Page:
Forgotten Dead

Mob Violence against Mexicans in the United States, 1848-1928
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ISBN-13:
9780199911806
Einband:
EPUB
Seiten:
0
Autor:
William D. Carrigan
eBook Typ:
Adobe Digital Editions
eBook Format:
EPUB
Kopierschutz:
Adobe DRM [Hard-DRM]
Sprache:
Englisch
Beschreibung:

Mob violence in the United States is usually associated with the southern lynch mobs who terrorized African Americans during the Jim Crow era. In Forgotten Dead, William D. Carrigan and Clive Webb uncover a comparatively neglected chapter in the story of American racial violence, the lynching of persons of Mexican origin or descent. Over eight decades lynch mobs murdered hundreds of Mexicans, mostly in the American Southwest. Racial prejudice, a lack of respect for local courts, and economic competition all fueled the actions of the mob. Sometimes ordinary citizens committed these acts because of the alleged failure of the criminal justice system; other times the culprits were law enforcement officers themselves. Violence also occurred against the backdrop of continuing tensions along the border between the United States and Mexico aggravated by criminal raids, military escalation, and political revolution. Based on Spanish and English archival documents from both sides of the border, Forgotten Dead explores through detailed case studies the characteristics and causes of mob violence against Mexicans across time and place. It also relates the numerous acts of resistance by Mexicans, including armed self-defense, crusading journalism, and lobbying by diplomats who pressured the United States to honor its rhetorical commitment to democracy. Finally, it contains the first-ever inventory of Mexican victims of mob violence in the United States. Carrigan and Webb assess how Mexican lynching victims came in the minds of many Americans to be the "e;forgotten dead"e; and provide a timely account of Latinos' historical struggle for recognition of civil and human rights.
Mob violence in the United States is usually associated with the southern lynch mobs who terrorized African Americans during the Jim Crow era. In Forgotten Dead, William D. Carrigan and Clive Webb uncover a comparatively neglected chapter in the story of American racial violence, the lynching of persons of Mexican origin or descent. Over eight decades lynch mobs murdered hundreds of Mexicans, mostly in the American Southwest. Racial prejudice, a lack of respect for local courts, and economic competition all fueled the actions of the mob. Sometimes ordinary citizens committed these acts because of the alleged failure of the criminal justice system; other times the culprits were law enforcement officers themselves. Violence also occurred against the backdrop of continuing tensions along the border between the United States and Mexico aggravated by criminal raids, military escalation, and political revolution. Based on Spanish and English archival documents from both sides of the border, Forgotten Dead explores through detailed case studies the characteristics and causes of mob violence against Mexicans across time and place. It also relates the numerous acts of resistance by Mexicans, including armed self-defense, crusading journalism, and lobbying by diplomats who pressured the United States to honor its rhetorical commitment to democracy. Finally, it contains the first-ever inventory of Mexican victims of mob violence in the United States. Carrigan and Webb assess how Mexican lynching victims came in the minds of many Americans to be the "e;forgotten dead"e; and provide a timely account of Latinos' historical struggle for recognition of civil and human rights.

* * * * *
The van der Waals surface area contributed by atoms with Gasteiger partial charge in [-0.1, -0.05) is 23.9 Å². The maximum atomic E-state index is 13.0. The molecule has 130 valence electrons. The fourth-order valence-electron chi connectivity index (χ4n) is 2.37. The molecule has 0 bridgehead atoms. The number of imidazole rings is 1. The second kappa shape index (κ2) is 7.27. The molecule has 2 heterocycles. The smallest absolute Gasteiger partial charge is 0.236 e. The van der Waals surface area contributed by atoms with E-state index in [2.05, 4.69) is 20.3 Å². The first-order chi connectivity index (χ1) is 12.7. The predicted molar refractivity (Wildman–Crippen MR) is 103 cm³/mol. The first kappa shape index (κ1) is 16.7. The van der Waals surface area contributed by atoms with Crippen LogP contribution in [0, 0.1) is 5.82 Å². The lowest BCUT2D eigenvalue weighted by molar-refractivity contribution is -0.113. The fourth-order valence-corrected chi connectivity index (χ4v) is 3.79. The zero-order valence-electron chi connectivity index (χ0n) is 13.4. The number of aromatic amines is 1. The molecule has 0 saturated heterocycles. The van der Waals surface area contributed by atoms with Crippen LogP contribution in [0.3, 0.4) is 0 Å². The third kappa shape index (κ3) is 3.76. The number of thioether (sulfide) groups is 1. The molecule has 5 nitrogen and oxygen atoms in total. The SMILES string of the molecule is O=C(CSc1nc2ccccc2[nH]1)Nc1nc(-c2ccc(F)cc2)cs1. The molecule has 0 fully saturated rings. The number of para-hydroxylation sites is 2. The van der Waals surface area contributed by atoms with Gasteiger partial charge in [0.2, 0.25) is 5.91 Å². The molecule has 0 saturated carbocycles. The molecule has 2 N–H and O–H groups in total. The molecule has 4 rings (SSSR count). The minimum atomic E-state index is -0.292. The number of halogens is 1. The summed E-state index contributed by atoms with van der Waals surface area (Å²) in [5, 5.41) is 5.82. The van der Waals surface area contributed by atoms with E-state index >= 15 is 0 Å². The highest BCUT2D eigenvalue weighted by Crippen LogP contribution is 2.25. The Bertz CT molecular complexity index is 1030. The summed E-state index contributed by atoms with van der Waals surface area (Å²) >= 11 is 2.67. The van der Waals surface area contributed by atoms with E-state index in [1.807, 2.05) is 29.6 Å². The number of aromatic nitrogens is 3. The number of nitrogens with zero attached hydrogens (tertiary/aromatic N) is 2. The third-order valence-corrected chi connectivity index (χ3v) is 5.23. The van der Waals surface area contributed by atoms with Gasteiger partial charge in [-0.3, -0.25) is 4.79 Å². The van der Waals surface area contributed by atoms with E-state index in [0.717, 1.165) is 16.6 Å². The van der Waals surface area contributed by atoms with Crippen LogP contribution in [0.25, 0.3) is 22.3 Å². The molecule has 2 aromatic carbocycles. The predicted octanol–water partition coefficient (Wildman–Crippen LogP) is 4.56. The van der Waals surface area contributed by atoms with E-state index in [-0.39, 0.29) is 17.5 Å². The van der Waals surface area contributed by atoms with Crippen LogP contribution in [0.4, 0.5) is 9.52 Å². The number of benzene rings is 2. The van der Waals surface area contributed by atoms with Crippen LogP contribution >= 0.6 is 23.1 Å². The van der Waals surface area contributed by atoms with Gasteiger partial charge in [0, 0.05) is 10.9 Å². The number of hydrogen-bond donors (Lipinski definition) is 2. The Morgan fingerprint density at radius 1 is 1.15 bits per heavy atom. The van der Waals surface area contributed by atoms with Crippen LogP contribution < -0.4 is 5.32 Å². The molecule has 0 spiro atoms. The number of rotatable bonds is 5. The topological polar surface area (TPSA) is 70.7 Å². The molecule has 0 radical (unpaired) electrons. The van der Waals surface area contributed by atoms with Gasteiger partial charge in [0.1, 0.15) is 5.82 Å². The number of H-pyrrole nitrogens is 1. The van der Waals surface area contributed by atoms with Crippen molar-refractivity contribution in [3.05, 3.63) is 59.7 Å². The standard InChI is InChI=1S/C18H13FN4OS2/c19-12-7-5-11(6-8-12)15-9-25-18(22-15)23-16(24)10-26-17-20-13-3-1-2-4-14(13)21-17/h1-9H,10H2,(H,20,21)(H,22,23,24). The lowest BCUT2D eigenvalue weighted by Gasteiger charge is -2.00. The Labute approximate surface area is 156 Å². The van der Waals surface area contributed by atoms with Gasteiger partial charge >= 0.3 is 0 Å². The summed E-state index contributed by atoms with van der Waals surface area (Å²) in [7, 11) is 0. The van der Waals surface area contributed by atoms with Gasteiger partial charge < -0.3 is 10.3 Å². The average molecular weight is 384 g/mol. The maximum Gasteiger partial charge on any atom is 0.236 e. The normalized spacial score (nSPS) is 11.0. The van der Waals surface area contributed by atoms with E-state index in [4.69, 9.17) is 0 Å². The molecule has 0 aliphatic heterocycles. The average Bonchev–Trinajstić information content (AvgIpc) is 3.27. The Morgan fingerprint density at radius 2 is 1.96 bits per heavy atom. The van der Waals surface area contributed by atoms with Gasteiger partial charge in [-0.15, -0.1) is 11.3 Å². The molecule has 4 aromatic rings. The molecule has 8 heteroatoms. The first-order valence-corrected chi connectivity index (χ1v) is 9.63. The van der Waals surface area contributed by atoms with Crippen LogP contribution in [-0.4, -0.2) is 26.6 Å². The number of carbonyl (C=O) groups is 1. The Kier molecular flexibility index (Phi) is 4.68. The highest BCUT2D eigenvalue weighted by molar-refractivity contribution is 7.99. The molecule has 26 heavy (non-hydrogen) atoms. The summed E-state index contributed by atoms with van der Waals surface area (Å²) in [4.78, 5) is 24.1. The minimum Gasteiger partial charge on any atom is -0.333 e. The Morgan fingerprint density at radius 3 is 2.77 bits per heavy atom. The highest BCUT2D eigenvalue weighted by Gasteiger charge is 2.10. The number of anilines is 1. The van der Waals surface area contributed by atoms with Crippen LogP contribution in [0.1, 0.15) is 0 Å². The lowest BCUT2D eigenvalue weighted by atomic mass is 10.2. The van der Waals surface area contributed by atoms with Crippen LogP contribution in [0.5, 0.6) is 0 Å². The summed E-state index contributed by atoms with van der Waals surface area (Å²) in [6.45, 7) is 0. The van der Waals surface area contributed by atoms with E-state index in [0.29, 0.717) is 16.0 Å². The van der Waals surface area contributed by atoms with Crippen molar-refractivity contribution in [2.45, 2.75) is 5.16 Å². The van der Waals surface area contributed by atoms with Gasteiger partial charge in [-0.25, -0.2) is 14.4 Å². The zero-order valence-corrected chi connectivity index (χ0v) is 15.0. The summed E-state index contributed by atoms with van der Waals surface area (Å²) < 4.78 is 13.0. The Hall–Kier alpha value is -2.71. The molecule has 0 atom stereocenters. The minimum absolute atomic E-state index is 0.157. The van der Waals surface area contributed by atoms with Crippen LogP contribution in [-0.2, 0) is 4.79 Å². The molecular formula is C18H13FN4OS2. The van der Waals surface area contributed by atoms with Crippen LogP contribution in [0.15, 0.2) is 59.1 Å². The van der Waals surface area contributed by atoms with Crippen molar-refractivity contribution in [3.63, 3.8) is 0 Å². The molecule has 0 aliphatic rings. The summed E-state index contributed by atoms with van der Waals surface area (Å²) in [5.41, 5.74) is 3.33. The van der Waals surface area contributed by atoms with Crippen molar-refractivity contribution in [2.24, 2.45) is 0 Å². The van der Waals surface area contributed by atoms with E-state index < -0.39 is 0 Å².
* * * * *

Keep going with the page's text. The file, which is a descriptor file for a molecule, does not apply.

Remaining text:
Acknowledgments
Note on Terms

Introduction
1. Manifest Destiny and Mob Violence against Mexicans
2. Judge Lynch on the Border
3. Mexican Resistance to Mob Violence
4. Diplomatic Protest and the Decline of Mob Violence
Conclusion: Remembering the Forgotten Dead

Appendix A: Confirmed Cases of Mob Violence against Persons of Mexican Origin and Descent in the United States, 1848-1928
Appendix B: Unconfirmed Cases of Mob Violence against Persons of Mexican Origin and Descent in the United States, 1848-1928
Notes
Index
Mob violence in the United States is usually associated with the southern lynch mobs who terrorized African Americans during the Jim Crow era. In Forgotten Dead, William D. Carrigan and Clive Webb uncover a comparatively neglected chapter in the story of American racial violence, the lynching of persons of Mexican origin or descent. Over eight decades lynch mobs murdered hundreds of Mexicans, mostly in the American Southwest. Racial prejudice, a lack of respect for local courts, and economic competition all fueled the actions of the mob. Sometimes ordinary citizens committed these acts because of the alleged failure of the criminal justice system; other times the culprits were law enforcement officers themselves. Violence also occurred against the backdrop of continuing tensions along the border between the United States and Mexico aggravated by criminal raids, military escalation, and political revolution.

Based on Spanish and English archival documents from both sides of the border, Forgotten Dead explores through detailed case studies the characteristics and causes of mob violence against Mexicans across time and place. It also relates the numerous acts of resistance by Mexicans, including armed self-defense, crusading journalism, and lobbying by diplomats who pressured the United States to honor its rhetorical commitment to democracy. Finally, it contains the first-ever inventory of Mexican victims of mob violence in the United States.

Carrigan and Webb assess how Mexican lynching victims came in the minds of many Americans to be the "forgotten dead" and provide a timely account of Latinos' historical struggle for recognition of civil and human rights.

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